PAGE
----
Let’s face a simple truth that is as factual today as it was generations ago: If money were no object, who wouldn’t want to own a really nice family vacation home in a fine location such as Lake Tahoe, Scottsdale, Maui, Cabo, San Francisco, Bermuda, Spain, Switzerland, Cozumel, France, Italy, Greece, New York, British Columbia, Palm Springs, Aspen, New Orleans and so forth?
In most instances the answer is a lot of people would love to own a vacation home somewhere they really enjoy visiting. And with the exception of Bubba, whose idea of such a luxury is a tent pitched along a river, everyone else would swell with pride letting their friends, family, neighbors and co-workers know that “Yep, we’re off to our vacation home next month in Puerto Vallarta; want to join us Bill and Mary?”
Another issue about ‘pitching’ the Exchange companies during the initial presentation is that reps are also introducing additional costs, responsibilities, obligations and requirements, etc. associated with timeshares.
Doing that violates the old time-tested sales rule to keep it simple during the initial sales presentation and things can become real complicated when the rep has also covered the ‘home’ resort internal exchange policies, ‘sister’ resort programs, etc.
And from a sales guest’s perspective, during the initial presentation the exchange program can be overwhelming and possibly stir in the minds of many prospects the dreaded ‘too good to be true’ syndrome.
For example while the sales rep proudly boasts, “Why Bob and Jane we have thousands of resorts in hundred of countries around the world and all you have to do to make a reservation is…”, many prospects may ultimately come to question, along with the costs and maintenance fees of owning an ‘interval’, what in the world they would do with ‘thousands’ of locations when in reality they’ll only take one or two vacations each year for 10-15 years.
Then there is that percentage of sales guests who are fully aware of the available vacation rental market whereby they can reserve their fully furnished slices of paradise on an as-needed basis without any financial or contractual obligations such as depositing and withdrawing ‘time’, annual dues or advanced exchange fees paid to an ‘exchange’ company.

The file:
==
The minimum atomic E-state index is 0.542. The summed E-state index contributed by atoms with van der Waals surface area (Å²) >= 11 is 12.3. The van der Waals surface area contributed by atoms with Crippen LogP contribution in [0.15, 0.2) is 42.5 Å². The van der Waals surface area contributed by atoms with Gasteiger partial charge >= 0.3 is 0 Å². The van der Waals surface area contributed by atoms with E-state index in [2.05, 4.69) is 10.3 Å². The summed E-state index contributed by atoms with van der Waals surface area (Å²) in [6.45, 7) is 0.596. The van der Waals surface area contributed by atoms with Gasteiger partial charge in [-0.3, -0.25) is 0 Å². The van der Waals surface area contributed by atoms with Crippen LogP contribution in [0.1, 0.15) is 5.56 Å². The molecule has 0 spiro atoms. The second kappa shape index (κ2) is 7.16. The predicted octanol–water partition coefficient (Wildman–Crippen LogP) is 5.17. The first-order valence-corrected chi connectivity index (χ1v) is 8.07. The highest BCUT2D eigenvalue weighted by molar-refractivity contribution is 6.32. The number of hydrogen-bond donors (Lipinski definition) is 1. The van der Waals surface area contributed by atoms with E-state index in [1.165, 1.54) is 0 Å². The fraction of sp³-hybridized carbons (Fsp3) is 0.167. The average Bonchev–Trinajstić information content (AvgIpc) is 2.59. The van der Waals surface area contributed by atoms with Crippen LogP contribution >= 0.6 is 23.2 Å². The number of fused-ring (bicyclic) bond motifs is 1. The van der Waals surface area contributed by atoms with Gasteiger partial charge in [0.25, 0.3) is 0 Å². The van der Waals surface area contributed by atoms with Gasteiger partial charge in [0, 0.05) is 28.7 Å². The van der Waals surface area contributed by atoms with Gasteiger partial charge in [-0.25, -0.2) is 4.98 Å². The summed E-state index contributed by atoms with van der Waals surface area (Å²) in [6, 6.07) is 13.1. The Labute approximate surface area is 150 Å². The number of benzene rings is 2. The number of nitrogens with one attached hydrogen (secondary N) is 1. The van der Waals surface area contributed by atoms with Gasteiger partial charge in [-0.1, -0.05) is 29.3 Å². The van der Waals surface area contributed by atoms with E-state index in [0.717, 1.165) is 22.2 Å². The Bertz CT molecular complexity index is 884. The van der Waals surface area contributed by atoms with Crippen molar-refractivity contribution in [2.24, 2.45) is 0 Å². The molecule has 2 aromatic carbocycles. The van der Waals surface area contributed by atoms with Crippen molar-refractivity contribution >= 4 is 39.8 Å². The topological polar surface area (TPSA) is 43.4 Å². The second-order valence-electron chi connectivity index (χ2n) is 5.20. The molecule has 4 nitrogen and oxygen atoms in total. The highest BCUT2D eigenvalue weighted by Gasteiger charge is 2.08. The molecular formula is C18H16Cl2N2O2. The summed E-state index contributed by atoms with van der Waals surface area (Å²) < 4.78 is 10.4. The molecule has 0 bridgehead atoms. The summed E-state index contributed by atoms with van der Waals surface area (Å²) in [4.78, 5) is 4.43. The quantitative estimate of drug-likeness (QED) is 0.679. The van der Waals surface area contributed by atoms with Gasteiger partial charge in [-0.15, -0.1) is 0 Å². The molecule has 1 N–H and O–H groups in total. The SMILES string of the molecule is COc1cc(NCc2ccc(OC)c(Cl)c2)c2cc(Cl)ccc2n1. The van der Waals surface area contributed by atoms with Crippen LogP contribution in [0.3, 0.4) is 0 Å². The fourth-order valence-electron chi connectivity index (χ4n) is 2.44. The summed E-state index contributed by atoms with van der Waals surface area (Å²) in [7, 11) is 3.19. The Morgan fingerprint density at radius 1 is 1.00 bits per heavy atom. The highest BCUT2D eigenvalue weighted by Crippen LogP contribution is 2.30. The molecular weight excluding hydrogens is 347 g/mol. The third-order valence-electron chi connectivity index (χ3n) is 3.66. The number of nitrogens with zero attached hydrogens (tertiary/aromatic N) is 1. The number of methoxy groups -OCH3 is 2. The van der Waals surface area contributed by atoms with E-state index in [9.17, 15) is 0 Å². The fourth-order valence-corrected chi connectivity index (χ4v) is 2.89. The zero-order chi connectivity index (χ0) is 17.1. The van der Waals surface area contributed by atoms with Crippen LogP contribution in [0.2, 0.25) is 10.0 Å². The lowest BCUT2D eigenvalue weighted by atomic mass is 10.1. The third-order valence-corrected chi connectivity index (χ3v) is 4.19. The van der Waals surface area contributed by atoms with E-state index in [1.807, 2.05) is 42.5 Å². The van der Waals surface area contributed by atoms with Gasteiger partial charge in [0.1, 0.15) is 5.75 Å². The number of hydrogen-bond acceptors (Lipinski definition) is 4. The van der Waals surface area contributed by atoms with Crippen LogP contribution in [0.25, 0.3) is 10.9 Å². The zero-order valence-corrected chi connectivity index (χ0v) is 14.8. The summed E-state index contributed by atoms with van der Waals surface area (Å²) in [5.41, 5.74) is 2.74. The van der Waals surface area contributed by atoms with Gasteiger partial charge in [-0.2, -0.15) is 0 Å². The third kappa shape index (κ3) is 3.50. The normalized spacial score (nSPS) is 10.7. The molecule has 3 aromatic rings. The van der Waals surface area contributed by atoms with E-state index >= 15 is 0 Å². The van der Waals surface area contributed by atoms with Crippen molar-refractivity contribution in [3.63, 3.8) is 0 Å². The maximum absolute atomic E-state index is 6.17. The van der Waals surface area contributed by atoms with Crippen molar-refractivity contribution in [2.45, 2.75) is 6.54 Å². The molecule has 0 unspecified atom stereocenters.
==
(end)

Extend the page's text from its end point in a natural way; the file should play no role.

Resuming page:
That awareness and the readily available inventory worldwide is why I assert that, to those sales guests, ‘exchanging’ is a diminished value and a signature benefit once attributed exclusively to ‘trading’ time that no longer exists.
Depending on the resort and its location the elimination of the exchange program from the initial presentation has another benefit and dimension for the reps and developers. By waiting (holding back) and seeing if alternate destination choices are truly important to the prospect, the introduction of the exchange system can be reserved as one of those proverbial silver bullets.
One such projectile would be as a closing tool when, for example, the sales guest asserts they like (aka: are sold on) the idea of owning a family vacation home but having just one place won’t work for them because they have plans to travel to many other places, experience other cultures and want to cruise the Seven Seas, etc.
Those words and comments would be (if handled correctly) music to a seasoned closer’s ears and like a great sports enthusiast who enjoys fishing they’d easily real in their big ‘catch’ of the day!
All I am suggesting is that the ‘cookie cutter’ days and methods of the sales presentation, including the exchange program, is as obsolete as telling (selling) every prospect that when they aren’t vacationing they have options such as:
- You can rent it out and make money;
- You can sell it and get your money back (or more) when you are done traveling;
- And you can pass along your interest to your heirs, who will surely love inheriting the binding and financial contractual obligations and commitments for the rest of their natural lives…
This is the 21st century. Perhaps we need to reassess our sales presentations to fit the realities of today’s market and the traveling public.